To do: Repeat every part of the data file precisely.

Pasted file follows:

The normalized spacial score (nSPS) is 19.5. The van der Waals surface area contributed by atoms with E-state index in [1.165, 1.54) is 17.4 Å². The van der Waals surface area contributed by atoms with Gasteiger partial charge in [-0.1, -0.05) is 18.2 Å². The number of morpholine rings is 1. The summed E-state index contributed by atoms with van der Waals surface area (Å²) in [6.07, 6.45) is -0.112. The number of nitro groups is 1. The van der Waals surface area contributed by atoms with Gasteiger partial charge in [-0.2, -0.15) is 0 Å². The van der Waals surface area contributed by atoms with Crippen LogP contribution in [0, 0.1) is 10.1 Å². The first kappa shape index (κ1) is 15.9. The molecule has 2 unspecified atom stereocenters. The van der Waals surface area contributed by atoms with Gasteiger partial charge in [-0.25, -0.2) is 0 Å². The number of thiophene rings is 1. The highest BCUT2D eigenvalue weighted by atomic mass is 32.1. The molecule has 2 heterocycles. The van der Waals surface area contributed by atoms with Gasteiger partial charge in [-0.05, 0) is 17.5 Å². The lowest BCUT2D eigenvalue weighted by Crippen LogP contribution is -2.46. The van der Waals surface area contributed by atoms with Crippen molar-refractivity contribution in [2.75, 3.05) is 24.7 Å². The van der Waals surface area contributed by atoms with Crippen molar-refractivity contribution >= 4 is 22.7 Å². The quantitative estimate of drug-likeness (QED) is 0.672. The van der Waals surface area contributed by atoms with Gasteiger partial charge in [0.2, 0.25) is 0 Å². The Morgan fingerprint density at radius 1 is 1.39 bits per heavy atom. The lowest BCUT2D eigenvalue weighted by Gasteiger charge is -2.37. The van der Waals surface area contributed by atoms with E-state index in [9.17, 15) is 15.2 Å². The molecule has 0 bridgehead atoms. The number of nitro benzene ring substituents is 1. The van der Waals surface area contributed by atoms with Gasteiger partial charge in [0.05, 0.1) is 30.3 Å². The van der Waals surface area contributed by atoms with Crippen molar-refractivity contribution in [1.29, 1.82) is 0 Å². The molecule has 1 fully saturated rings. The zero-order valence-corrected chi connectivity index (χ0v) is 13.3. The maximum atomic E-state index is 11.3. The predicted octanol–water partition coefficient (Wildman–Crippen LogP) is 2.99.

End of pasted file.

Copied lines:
The normalized spacial score (nSPS) is 19.5. The van der Waals surface area contributed by atoms with E-state index in [1.165, 1.54) is 17.4 Å². The van der Waals surface area contributed by atoms with Gasteiger partial charge in [-0.1, -0.05) is 18.2 Å². The number of morpholine rings is 1. The summed E-state index contributed by atoms with van der Waals surface area (Å²) in [6.07, 6.45) is -0.112. The number of nitro groups is 1. The van der Waals surface area contributed by atoms with Gasteiger partial charge in [-0.2, -0.15) is 0 Å². The van der Waals surface area contributed by atoms with Crippen LogP contribution in [0, 0.1) is 10.1 Å². The first kappa shape index (κ1) is 15.9. The molecule has 2 unspecified atom stereocenters. The van der Waals surface area contributed by atoms with Gasteiger partial charge in [-0.25, -0.2) is 0 Å². The number of thiophene rings is 1. The highest BCUT2D eigenvalue weighted by atomic mass is 32.1. The molecule has 2 heterocycles. The van der Waals surface area contributed by atoms with Gasteiger partial charge in [-0.05, 0) is 17.5 Å². The lowest BCUT2D eigenvalue weighted by Crippen LogP contribution is -2.46. The van der Waals surface area contributed by atoms with Crippen molar-refractivity contribution in [2.75, 3.05) is 24.7 Å². The van der Waals surface area contributed by atoms with Crippen molar-refractivity contribution >= 4 is 22.7 Å². The quantitative estimate of drug-likeness (QED) is 0.672. The van der Waals surface area contributed by atoms with Gasteiger partial charge in [0.2, 0.25) is 0 Å². The Morgan fingerprint density at radius 1 is 1.39 bits per heavy atom. The lowest BCUT2D eigenvalue weighted by Gasteiger charge is -2.37. The van der Waals surface area contributed by atoms with E-state index in [9.17, 15) is 15.2 Å². The molecule has 0 bridgehead atoms. The number of nitro benzene ring substituents is 1. The van der Waals surface area contributed by atoms with Gasteiger partial charge in [0.05, 0.1) is 30.3 Å². The van der Waals surface area contributed by atoms with Crippen molar-refractivity contribution in [1.29, 1.82) is 0 Å². The molecule has 1 fully saturated rings. The zero-order valence-corrected chi connectivity index (χ0v) is 13.3. The maximum atomic E-state index is 11.3. The predicted octanol–water partition coefficient (Wildman–Crippen LogP) is 2.99.